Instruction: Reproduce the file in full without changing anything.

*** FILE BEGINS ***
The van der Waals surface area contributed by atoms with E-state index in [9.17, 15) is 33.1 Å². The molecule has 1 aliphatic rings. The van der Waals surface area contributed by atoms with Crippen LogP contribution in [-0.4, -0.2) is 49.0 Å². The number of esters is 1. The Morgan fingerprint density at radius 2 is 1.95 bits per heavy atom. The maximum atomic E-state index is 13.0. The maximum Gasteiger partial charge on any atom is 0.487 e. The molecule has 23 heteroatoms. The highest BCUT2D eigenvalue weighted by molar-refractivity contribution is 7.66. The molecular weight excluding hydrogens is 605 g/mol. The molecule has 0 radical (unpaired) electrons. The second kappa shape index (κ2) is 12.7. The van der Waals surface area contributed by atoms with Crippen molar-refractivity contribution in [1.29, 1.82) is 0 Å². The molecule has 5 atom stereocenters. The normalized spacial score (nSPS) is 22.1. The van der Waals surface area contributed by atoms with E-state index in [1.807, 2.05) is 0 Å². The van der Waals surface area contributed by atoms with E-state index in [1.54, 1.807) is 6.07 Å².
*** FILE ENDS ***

The van der Waals surface area contributed by atoms with E-state index in [9.17, 15) is 33.1 Å². The molecule has 1 aliphatic rings. The van der Waals surface area contributed by atoms with Crippen LogP contribution in [-0.4, -0.2) is 49.0 Å². The number of esters is 1. The Morgan fingerprint density at radius 2 is 1.95 bits per heavy atom. The maximum atomic E-state index is 13.0. The maximum Gasteiger partial charge on any atom is 0.487 e. The molecule has 23 heteroatoms. The highest BCUT2D eigenvalue weighted by molar-refractivity contribution is 7.66. The molecular weight excluding hydrogens is 605 g/mol. The molecule has 0 radical (unpaired) electrons. The second kappa shape index (κ2) is 12.7. The van der Waals surface area contributed by atoms with Crippen molar-refractivity contribution in [1.29, 1.82) is 0 Å². The molecule has 5 atom stereocenters. The normalized spacial score (nSPS) is 22.1. The van der Waals surface area contributed by atoms with E-state index in [1.807, 2.05) is 0 Å². The van der Waals surface area contributed by atoms with E-state index in [1.54, 1.807) is 6.07 Å².